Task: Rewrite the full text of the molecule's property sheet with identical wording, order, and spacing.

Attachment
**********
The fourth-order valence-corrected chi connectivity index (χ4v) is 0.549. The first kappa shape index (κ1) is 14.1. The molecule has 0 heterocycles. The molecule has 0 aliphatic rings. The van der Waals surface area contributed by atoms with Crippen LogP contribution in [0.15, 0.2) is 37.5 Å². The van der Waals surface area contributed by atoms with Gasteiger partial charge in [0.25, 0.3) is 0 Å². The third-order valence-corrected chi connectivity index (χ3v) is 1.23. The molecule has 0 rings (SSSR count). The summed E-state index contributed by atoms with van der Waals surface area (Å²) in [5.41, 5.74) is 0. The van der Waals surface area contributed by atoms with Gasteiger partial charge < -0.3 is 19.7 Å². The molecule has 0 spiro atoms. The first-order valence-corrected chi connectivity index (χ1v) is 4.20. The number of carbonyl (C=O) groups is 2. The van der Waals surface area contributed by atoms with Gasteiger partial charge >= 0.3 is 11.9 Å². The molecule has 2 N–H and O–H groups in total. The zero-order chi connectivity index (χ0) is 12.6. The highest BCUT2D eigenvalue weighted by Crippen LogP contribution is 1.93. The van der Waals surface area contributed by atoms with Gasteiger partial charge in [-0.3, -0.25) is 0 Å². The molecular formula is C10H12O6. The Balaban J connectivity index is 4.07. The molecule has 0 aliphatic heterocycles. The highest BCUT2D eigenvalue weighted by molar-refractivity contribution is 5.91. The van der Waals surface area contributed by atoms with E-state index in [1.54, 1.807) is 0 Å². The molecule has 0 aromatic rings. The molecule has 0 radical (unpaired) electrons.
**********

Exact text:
The fourth-order valence-corrected chi connectivity index (χ4v) is 0.549. The first kappa shape index (κ1) is 14.1. The molecule has 0 heterocycles. The molecule has 0 aliphatic rings. The van der Waals surface area contributed by atoms with Crippen LogP contribution in [0.15, 0.2) is 37.5 Å². The van der Waals surface area contributed by atoms with Gasteiger partial charge in [0.25, 0.3) is 0 Å². The third-order valence-corrected chi connectivity index (χ3v) is 1.23. The molecule has 0 rings (SSSR count). The summed E-state index contributed by atoms with van der Waals surface area (Å²) in [5.41, 5.74) is 0. The van der Waals surface area contributed by atoms with Gasteiger partial charge < -0.3 is 19.7 Å². The molecule has 0 spiro atoms. The first-order valence-corrected chi connectivity index (χ1v) is 4.20. The number of carbonyl (C=O) groups is 2. The van der Waals surface area contributed by atoms with Gasteiger partial charge >= 0.3 is 11.9 Å². The molecule has 2 N–H and O–H groups in total. The zero-order chi connectivity index (χ0) is 12.6. The highest BCUT2D eigenvalue weighted by Crippen LogP contribution is 1.93. The van der Waals surface area contributed by atoms with Gasteiger partial charge in [-0.3, -0.25) is 0 Å². The molecular formula is C10H12O6. The Balaban J connectivity index is 4.07. The molecule has 0 aliphatic heterocycles. The highest BCUT2D eigenvalue weighted by molar-refractivity contribution is 5.91. The van der Waals surface area contributed by atoms with E-state index in [1.54, 1.807) is 0 Å². The molecule has 0 aromatic rings. The molecule has 0 radical (unpaired) electrons.